Tina's Reviews > The Secret History of the Pink Carnation

The Secret History of the Pink Carnation by Lauren Willig
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Aug 03, 08

bookshelves: romance-historical
Read in August, 2008

I was bitterly disappointed in this book. Given the quality hard cover, the lovely cover art and the blurb, I was expecting something that strives to be Heyer or Austen. I would have been happy with something that fell along the lines of Tasha Alexander or Deanna Raybourne. Heck, I would counted myself lucky if the book had been vaguely reminiscent of Mary Balogh or Julia Quinn. Instead I got something that fell far short of all of those.

Instead of sparkling wit of Heyer and the mannered prose of Austen, I got a by the numbers, derivative, cliche historical romance novel that (weirdly) also wanted to be modern chick lit and a rollicking spy adventure as well.

The heroine Amy is a firm and permanent resident of the too stupid to live category.

Seriously. This girl did one dumb thing after the other. Just from the glimpse of a black cloak, she believes she has discovered the identity of the Purple Gentian (a famous spy a la the Scarlet Pimpernel). So she sends the man a note to meet her at night in a deserted park. So very smart! The fact that the real Purple Gentian happened to coincidentally have a conversation with the other man (who was a leering jerk) where he learns about the assignation, is what largely saves the stupid twit from being raped.

But Amy is not the only dull knife in the drawer. For a super spy who has eluded capture for years, Richard is also remarkably inept. First he has pretty much told his entire family his secret identity. Isn't that like rule number 1 in the spy handbook? You don't tell anyone your identity especially not your mother and your younger sister. And then there is the scene where he and Amy are in the apartment of the head of Napoleon's secret police to steal papers. Instead of getting in and getting out, they have a conversation on issues of love trust and almost end up making love right then and there. Sigh. There are not words enough...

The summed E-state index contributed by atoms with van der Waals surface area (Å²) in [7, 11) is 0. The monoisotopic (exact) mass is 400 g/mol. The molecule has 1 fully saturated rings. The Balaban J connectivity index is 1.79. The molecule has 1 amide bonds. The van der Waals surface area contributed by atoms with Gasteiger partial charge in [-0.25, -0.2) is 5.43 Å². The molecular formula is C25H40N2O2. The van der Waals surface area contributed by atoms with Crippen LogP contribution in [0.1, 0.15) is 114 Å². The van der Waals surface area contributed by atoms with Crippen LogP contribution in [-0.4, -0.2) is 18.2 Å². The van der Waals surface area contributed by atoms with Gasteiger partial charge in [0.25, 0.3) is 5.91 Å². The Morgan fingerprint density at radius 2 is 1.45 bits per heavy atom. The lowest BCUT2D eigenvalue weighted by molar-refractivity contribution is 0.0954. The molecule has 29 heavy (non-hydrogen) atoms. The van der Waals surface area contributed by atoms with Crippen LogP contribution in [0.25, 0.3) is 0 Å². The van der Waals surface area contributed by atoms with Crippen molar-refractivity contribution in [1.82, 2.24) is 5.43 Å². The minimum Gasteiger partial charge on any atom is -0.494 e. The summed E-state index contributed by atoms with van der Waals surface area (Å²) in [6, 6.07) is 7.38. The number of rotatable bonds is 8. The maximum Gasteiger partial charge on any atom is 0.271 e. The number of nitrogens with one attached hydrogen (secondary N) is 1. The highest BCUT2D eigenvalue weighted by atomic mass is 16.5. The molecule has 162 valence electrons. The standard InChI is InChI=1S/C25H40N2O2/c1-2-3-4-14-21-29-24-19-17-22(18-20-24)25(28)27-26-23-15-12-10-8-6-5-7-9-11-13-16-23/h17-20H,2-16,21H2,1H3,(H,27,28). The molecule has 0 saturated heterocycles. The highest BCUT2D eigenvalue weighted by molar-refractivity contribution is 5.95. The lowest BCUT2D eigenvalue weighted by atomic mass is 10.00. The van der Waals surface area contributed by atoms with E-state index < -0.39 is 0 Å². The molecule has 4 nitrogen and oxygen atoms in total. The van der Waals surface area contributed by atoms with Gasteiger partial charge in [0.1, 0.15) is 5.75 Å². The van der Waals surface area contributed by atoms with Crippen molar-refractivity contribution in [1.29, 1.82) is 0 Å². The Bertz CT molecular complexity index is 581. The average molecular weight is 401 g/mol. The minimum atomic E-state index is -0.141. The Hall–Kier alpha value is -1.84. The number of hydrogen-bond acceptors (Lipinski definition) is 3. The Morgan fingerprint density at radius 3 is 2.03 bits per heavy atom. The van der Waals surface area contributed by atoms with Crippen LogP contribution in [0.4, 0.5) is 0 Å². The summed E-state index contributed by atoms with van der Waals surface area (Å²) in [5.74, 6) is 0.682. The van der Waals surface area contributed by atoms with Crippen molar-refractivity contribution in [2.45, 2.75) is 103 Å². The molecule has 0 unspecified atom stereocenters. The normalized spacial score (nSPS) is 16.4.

And there were many more moments where I just rolled my eyes so hard.

There was also a very modern feel to the language that struck me as out of place. While not overtly anachronistic in word usage, the tone was just off. It was too droll, too arch. I got the impression that author was doing this on purpose and trying to let us in on the joke. But imo, it failed miserably.

Also, I could pretty much predict how the H/h were going to act and react to each other. This book was just stuffed with romance novel obviousness. Not one character did anything surprising or unpredictable.

Actually, I retract that last statement a bit. This book was not a total waste. Jane, the heroine's cousin was actually an excellent character. She had all the brains, wit and composure the heroine should have had. Had Jane been the heroine of this novel and been allowed to retain her character this may have been a much different story.

And I do have to admit the book was funny in some places. Toward the end of the novel the scene where Richard's family shows up and wants to meet Amy was a entertaining.

But even with those one or two positive things, the book overall was still a big disappointment.

I can't recommend.
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Comments (showing 1-4 of 4) (4 new)

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anieva I'm over half way finished with this book and really enjoying it. Of course, everyone is entitled to their own opinion but, it seems to me, that the book doesn't try to masquerade as Austen. Jane Austen is in a category of her own, after all.

I don't think the book takes itself too seriously. It's more like a story told orally by a really witty person. Its strength is more in its descriptive qualities - she's tends to hit the nail on the head in her descriptions and, on top of that, she's very observant.

This book is plain fun. Why bemoan its silliness. It silliness is part of its charm.


aubrey yay for your review. i thought this book was terrible.


Kimberly I completely agree with your review, especially regarding the characters of Amy and Jane. I couldn't stand Amy and kept wishing the author had chosen to focus more on Jane.


Estela Mulloy Your review is right on! Thanks!!!


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